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  What Do Our Neighbors Believe?  

ISLAM Judaism | Christianity
What issues are the most hotly debated by members of the religion?

by John Kaltner

Many of the most important issues Muslims are currently trying to address can be traced back to one fundamental question: What should be Islam’s relationship with the non-Muslim world? Some form of that question has been on the minds of Muslims ever since the Prophet Muhammad urged his fellow Meccans to reject polytheism and embrace worship of the one God. Muslims have tried to answer it at critical junctures in the ummah’s history whenever the presence of the Other was obvious and unavoidable: in the seventh century, when Islam spread into areas previously under Byzantine control; in the eighth through fifteenth centuries, when Muslims lived side-by-side with Jews and Christians in Spain; in the eleventh century when the Crusaders first arrived in Jerusalem; and in the nineteenth and twentieth centuries, when many Muslim lands were occupied by European imperial powers.

At no point in history has the question been more urgent or vital than it is today. We now live in a global environment in which it is possible to see things happening as they occur in another part of the world thousands of miles away. Advancements in technology and communication have connected us to each other in ways that people living only one hundred years ago could not have imagined in their wildest dreams. The world has grown smaller, and that is a development that holds incredible opportunity for people to come together and learn from each other.

At the same time, this is a new reality that can also exacerbate the problems and deepen the divisions that exist between people. We are now more immediately and fully aware of how “other” the Other can be. This is the situation that Islam, and every other religion, finds itself in. The differences among religions and cultures are more noticeable now than ever before, and this can cause some to see others as a potential threat to their way of life and belief system.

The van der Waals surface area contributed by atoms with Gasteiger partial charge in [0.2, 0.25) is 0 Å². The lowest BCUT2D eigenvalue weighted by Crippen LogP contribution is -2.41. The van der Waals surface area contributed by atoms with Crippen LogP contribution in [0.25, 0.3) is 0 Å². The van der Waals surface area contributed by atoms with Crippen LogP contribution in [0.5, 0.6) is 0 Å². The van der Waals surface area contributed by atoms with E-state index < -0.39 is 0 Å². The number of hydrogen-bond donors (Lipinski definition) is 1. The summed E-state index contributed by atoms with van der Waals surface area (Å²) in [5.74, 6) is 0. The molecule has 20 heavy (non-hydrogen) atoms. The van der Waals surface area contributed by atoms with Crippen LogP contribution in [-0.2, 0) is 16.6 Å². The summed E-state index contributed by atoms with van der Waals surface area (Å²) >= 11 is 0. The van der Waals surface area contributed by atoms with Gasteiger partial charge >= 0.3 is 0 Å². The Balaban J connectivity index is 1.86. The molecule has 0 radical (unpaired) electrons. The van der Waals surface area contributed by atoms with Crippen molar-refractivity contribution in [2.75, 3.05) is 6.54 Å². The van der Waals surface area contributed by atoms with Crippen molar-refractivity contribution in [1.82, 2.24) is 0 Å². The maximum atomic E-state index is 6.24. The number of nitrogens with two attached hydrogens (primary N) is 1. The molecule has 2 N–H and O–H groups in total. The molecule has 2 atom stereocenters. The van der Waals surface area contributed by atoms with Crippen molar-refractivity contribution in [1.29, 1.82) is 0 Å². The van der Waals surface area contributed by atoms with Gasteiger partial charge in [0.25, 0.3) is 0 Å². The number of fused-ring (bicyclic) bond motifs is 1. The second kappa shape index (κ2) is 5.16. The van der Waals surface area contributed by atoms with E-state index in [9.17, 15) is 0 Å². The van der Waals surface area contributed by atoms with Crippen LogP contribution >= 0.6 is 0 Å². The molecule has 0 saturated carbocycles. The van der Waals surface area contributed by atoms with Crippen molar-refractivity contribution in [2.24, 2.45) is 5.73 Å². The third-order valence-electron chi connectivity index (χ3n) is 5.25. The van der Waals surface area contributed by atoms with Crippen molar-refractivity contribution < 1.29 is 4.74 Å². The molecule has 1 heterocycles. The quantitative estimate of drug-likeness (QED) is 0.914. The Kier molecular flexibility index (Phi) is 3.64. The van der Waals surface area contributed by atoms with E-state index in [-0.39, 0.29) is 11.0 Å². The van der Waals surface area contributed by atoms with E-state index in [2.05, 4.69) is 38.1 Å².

Many of their community’s prior contacts with non-Muslims, especially Westerners, were marred by problems and tensions, and this has led modern-day Muslims to adopt a cautious, sometimes suspicious, approach toward relations with them. Part of this is due to the conservative nature of Islam, which sees the life of the Prophet Muhammad as the ideal example of how to live as a Muslim. This is why the hadith material, which records Muhammad’s words and actions, has played such an influential role in the faith lives of individual Muslims. Anything that appears to oppose or call into question that prophetic model is viewed warily as a possible challenge to Islam and its followers. Certain facets of western culture are perceived in just this way by some Muslims, who think too much influence from the West will undermine Islam.

It is impossible for Muslims to shut themselves off from the rest of the world, and so one of their most essential tasks in modern times has been determining how they should interact with non-Muslims. This is a very complicated issue that has many aspects to it, and each community or individual addresses it in a unique way. For some, especially those who do not live in Islamic countries, the perceived secularization of western society is a major concern. How can one be a faithful Muslim in a non-Muslim land? How should children be raised in such an environment? In some Islamic countries the westernization of their societies through means like the Internet, media, music and dress has been met with skepticism and apprehension. Some see this as a new form of colonialism that will ultimately turn Muslims, particularly young people, away from Islam and into the arms of the waiting West, which will exploit and corrupt them.

As Muslims are exposed to the ideas and practices of other cultures they are challenged to reconsider their own attitudes and ways of doing things. This inevitably leads to disagreements and debates, but it is a healthy way of addressing issues of common concern and coming to a fuller understanding of one’s own identity and that of the other. Interesting and important conversations are taking place among Muslims around the world as they consider basic areas of human interaction like politics, economics, law, social customs, and the role of women in society.

In the final analysis it is the question of identity that is at the heart of many of the discussions currently taking place within Islam. What role does Islam play in the modern world? What does it mean to be a Muslim today? Some parts of the answers to those questions have remained unchanged for centuries and will still be pertinent centuries from now. But other parts are in need of change and refinement as Islam finds itself responding to new contexts and circumstances. Like any religion it must adapt and grow, or it runs the risk of being incapable of addressing the concerns and needs of its adherents.



Copyright ©2006 John Kaltner

John Kaltner is a member of the Department of Religious Studies at Rhodes College in Memphis, Tennessee where he teaches courses in Bible, Islam, and Arabic. Among his books are Islam: What Non-Muslims Should Know (2003); Inquiring of Joseph: Getting to Know a Biblical Character through the Qu’ran (2003); Ishmael Instructs Isaac: An Introduction to the Qur’an for Bible Readers (Collegeville: Liturgical Press/Michael Glazier, 1999).

Excerpts from What Do Our Neighbors Believe?: Questions and Answers on Judaism, Christianity and Islam by Howard Greenstein, Kendra Hotz, and John Kaltner are used by permission from Westminster John Knox Press, Louisville, Kentucky. The book will be available for purchase in December 2006.


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